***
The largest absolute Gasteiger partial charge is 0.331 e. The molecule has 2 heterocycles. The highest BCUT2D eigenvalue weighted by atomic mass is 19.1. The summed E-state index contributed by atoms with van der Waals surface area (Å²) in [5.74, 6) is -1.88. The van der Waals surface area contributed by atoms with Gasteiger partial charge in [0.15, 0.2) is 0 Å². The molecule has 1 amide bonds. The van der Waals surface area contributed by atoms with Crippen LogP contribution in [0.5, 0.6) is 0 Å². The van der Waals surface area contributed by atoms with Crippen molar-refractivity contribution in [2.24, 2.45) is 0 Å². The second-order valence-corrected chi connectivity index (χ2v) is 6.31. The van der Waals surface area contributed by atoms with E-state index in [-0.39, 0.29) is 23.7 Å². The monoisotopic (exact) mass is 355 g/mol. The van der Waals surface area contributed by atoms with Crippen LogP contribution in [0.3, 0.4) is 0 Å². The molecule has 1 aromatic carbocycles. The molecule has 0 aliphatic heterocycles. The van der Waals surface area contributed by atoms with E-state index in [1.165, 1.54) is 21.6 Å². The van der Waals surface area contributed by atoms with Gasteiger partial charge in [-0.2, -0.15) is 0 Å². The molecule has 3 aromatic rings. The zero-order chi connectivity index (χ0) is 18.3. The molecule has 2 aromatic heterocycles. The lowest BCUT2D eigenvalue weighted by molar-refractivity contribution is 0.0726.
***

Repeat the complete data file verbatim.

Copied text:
The largest absolute Gasteiger partial charge is 0.331 e. The molecule has 2 heterocycles. The highest BCUT2D eigenvalue weighted by atomic mass is 19.1. The summed E-state index contributed by atoms with van der Waals surface area (Å²) in [5.74, 6) is -1.88. The van der Waals surface area contributed by atoms with Gasteiger partial charge in [0.15, 0.2) is 0 Å². The molecule has 1 amide bonds. The van der Waals surface area contributed by atoms with Crippen LogP contribution in [0.5, 0.6) is 0 Å². The van der Waals surface area contributed by atoms with Crippen molar-refractivity contribution in [2.24, 2.45) is 0 Å². The second-order valence-corrected chi connectivity index (χ2v) is 6.31. The van der Waals surface area contributed by atoms with E-state index in [-0.39, 0.29) is 23.7 Å². The monoisotopic (exact) mass is 355 g/mol. The van der Waals surface area contributed by atoms with Crippen LogP contribution in [0.3, 0.4) is 0 Å². The molecule has 1 aromatic carbocycles. The molecule has 0 aliphatic heterocycles. The van der Waals surface area contributed by atoms with E-state index in [1.165, 1.54) is 21.6 Å². The van der Waals surface area contributed by atoms with Gasteiger partial charge in [-0.2, -0.15) is 0 Å². The molecule has 3 aromatic rings. The zero-order chi connectivity index (χ0) is 18.3. The molecule has 2 aromatic heterocycles. The lowest BCUT2D eigenvalue weighted by molar-refractivity contribution is 0.0726.